Remains of a Massive Jurassic 'Sea Monster' Found in a Polish Cornfield

Pliosaurs were apex predators in Jurassic oceans.
Pliosaurs were apex predators in Jurassic oceans. (Image credit: Illustration by Piotr Szczepaniak, courtesy of Daniel Tyborowski)

Paleontologists in Poland recently unearthed the jaws and teeth of a monstrous pliosaur, an ancient marine reptile with a bite more powerful than that of Tyrannosaurus rex.

Pliosaurs, the biggest of the Jurassic period's ocean predators, lived around 150 million years ago. Researchers found fossils of this enormous carnivore in a cornfield in the Polish village of Krzyżanowice in the Holy Cross Mountains, along with several hundred bones of crocodile relatives, ancient turtles and long-necked plesiosaurs — cousins of pliosaurs — according to a new study. 

Jurassic pliosaur fossils have been found in only a few European countries, and this is the first time bones of the massive marine predator have emerged in Poland, lead study author Daniel Tyborowski, a paleontologist with the Polish Academy of Sciences' Museum of the Earth in Warsaw, said in a statement.

Related: Image Gallery: Ancient Monsters of the Sea

A limestone block found at the site in Poland held cone-shaped teeth and fragments of an upper and lower jaw that the scientists identified as belonging to a pliosaur, dating between 145 million and 163 million years ago. The biggest tooth measured about 3 inches (68 millimeters) from crown to tip. Another large, isolated tooth — also thought to belong to a pliosaur — measured about 2 inches (57 mm) in length, according to the study.

Pliosaurs lived alongside dinosaurs (though not T. rex, which didn't appear until around 70 million to 65 million years ago, during the Cretaceous period). "They measured over 10 meters [32 feet] in length and could weigh up to several dozen tons," Tyborowski said in the statement. "They had powerful, large skulls and massive jaws with large, sharp teeth. Their limbs were in the form of fins." Unlike plesiosaurs — which had long, graceful necks and small heads — pliosaurs had massive heads  supported by thick, powerful neck muscles that helped them crush the bones of large prey.

One known pliosaur species, Pliosaurus funkei, had a 7-foot-long (2 m) skull and a bite estimated to be about four times as powerful as that of T. rex. These apex predators would have been at the top of the food chain in their marine ecosystems, feasting on crocodilians, plesiosaurs, turtles and fish, the study authors reported. Six pliosaur species have been described to date. However, it is not yet known to which species the new fossils belong.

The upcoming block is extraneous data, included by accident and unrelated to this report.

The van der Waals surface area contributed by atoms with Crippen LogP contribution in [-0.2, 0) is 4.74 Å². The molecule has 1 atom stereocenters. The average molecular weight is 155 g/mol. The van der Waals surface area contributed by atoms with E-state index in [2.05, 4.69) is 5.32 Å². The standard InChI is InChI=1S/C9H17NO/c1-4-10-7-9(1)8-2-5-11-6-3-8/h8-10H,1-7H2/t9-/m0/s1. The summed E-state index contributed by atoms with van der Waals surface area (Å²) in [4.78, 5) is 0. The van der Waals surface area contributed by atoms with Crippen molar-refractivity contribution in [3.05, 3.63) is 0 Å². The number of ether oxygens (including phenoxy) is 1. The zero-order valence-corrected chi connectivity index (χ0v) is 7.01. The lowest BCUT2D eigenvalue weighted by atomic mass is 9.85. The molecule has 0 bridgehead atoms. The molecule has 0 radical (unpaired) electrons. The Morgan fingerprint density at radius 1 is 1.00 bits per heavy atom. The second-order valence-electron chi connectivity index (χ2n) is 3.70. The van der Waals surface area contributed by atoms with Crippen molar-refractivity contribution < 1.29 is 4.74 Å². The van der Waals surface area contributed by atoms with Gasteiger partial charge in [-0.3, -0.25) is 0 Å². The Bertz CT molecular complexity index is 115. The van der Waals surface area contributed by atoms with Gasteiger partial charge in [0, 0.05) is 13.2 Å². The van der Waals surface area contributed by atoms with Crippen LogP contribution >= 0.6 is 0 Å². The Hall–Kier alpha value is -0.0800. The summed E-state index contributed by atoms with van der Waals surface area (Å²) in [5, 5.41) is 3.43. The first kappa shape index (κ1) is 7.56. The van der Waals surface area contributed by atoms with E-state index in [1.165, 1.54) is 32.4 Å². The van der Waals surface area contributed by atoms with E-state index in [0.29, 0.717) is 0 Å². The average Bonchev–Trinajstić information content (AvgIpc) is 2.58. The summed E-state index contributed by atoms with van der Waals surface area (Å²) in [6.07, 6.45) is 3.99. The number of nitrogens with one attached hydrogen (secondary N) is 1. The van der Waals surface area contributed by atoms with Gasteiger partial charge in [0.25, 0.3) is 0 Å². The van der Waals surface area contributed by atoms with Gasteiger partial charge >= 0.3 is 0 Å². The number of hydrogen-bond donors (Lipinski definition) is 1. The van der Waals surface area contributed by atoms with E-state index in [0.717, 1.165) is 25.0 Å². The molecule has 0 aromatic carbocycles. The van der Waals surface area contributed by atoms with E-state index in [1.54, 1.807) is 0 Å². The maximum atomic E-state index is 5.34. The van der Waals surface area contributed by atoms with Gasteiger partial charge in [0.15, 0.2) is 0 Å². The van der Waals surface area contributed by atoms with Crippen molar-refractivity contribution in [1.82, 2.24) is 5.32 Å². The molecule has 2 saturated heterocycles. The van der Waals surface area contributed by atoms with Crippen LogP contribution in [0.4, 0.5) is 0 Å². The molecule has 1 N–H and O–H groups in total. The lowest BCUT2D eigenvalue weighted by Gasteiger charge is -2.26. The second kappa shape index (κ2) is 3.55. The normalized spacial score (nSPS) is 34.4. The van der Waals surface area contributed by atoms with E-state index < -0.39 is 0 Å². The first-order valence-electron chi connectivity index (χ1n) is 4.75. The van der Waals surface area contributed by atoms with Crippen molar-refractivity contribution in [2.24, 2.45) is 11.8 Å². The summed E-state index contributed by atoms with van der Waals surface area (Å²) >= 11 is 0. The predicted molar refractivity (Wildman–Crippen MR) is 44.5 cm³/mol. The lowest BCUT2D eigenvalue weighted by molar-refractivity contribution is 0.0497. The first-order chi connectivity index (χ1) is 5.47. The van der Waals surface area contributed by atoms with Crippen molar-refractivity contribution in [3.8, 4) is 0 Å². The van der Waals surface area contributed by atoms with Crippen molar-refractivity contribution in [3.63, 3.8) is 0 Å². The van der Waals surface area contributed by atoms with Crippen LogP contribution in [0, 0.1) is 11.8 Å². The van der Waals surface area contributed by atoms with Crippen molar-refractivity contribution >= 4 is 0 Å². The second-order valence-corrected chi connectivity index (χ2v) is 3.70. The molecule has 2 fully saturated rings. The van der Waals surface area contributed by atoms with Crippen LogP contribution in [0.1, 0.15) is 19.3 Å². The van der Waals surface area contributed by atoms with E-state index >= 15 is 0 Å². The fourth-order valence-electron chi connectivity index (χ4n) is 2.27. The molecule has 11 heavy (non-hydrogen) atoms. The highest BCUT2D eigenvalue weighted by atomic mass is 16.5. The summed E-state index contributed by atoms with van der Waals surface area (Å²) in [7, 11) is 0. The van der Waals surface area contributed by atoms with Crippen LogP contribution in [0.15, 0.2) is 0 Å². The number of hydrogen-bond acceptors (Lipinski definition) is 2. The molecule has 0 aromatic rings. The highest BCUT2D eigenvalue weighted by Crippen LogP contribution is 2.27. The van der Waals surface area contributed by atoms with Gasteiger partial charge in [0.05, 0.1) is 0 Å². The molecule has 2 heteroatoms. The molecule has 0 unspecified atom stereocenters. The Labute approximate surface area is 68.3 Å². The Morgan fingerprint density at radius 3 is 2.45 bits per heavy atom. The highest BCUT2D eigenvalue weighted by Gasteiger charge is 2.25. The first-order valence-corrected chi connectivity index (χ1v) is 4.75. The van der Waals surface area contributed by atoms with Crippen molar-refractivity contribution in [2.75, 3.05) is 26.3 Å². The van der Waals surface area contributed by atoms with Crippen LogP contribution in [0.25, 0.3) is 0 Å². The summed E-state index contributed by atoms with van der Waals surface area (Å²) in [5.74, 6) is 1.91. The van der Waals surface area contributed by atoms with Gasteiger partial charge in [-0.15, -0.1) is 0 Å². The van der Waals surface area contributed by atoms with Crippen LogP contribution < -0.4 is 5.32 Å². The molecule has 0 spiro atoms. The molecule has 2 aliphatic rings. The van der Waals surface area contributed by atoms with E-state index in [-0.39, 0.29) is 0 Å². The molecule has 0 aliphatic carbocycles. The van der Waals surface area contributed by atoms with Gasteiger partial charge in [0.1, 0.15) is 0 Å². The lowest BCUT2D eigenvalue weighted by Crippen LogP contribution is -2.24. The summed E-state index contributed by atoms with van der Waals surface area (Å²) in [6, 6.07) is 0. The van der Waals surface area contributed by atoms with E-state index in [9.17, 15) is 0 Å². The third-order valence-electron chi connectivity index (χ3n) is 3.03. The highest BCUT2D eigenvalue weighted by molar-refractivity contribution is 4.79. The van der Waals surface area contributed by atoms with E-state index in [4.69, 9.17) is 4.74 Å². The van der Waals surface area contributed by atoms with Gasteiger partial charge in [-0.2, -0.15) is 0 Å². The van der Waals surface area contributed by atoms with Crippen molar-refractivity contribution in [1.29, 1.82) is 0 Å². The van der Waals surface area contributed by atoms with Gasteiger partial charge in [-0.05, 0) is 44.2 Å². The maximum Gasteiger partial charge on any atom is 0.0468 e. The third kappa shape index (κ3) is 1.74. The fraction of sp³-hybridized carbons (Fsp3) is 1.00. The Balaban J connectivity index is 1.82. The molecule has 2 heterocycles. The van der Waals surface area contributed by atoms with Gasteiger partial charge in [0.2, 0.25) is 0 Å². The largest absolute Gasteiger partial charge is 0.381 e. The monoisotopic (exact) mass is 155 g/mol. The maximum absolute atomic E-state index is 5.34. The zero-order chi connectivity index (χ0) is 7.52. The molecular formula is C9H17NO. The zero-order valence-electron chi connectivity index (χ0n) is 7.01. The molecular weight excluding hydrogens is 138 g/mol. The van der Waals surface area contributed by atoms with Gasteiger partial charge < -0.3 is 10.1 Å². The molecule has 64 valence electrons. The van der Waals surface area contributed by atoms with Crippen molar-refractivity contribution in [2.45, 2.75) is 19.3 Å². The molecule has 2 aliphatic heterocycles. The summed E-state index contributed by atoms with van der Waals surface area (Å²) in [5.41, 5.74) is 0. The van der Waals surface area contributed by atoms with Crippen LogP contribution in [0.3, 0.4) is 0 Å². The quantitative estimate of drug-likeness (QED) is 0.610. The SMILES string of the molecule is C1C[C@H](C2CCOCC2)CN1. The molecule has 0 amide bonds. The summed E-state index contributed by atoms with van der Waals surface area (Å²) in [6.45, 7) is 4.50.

"We hope that the next months and years will bring even richer material in the form of bones of large reptiles," Tyborowski said in the statement.

Pliosaurid jaws and teeth from the Krzyżanowice site, at the Holy Cross Mountains in Poland.

Pliosaurid jaws and teeth from the Krzyżanowice site, at the Holy Cross Mountains in Poland.  (Image credit: D. Tyborowskia and B. Błazejowskib, Proc. Geol. Assoc. (2019),

More than 100 million years ago, this mountainous region was an archipelago of islands surrounded by warm lagoons, but the variety of Jurassic marine species at the mountain site also suggested that this area was a "hub" where the habitats of different groups of marine reptiles overlapped, the scientists reported. 

Ancient turtles and crocodile relatives are known from Mediterranean sites; they inhabited warm waters in the Tethys Ocean, a vast sea that lay between two ancient supercontinents — Gondawna in the south and Laurasia in the north — during the Mesozoic period, 251 million to 65.5 million years ago. But pliosaurs, plesiosaurs and ichthyosaurs (another type of marine reptile with long, slender jaws) are more commonly found in cooler waters farther north. Because the site in Krzyżanowice holds fossils from both warmer and cooler environments, the researchers proposed that it represents a transitional zone that was once a unique ocean ecosystem, according to the study. 

The findings were published online Oct. 6 in the journal Proceedings of the Geologists' Association.

Originally published on Live Science.

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Mindy Weisberger
Live Science Contributor

Mindy Weisberger is an editor at Scholastic and a former Live Science channel editor and senior writer. She has reported on general science, covering climate change, paleontology, biology and space. Mindy studied film at Columbia University; prior to Live Science she produced, wrote and directed media for the American Museum of Natural History in New York City. Her videos about dinosaurs, astrophysics, biodiversity and evolution appear in museums and science centers worldwide, earning awards such as the CINE Golden Eagle and the Communicator Award of Excellence. Her writing has also appeared in Scientific American, The Washington Post and How It Works Magazine.  Her book "Rise of the Zombie Bugs: The Surprising Science of Parasitic Mind Control" will be published in spring 2025 by Johns Hopkins University Press.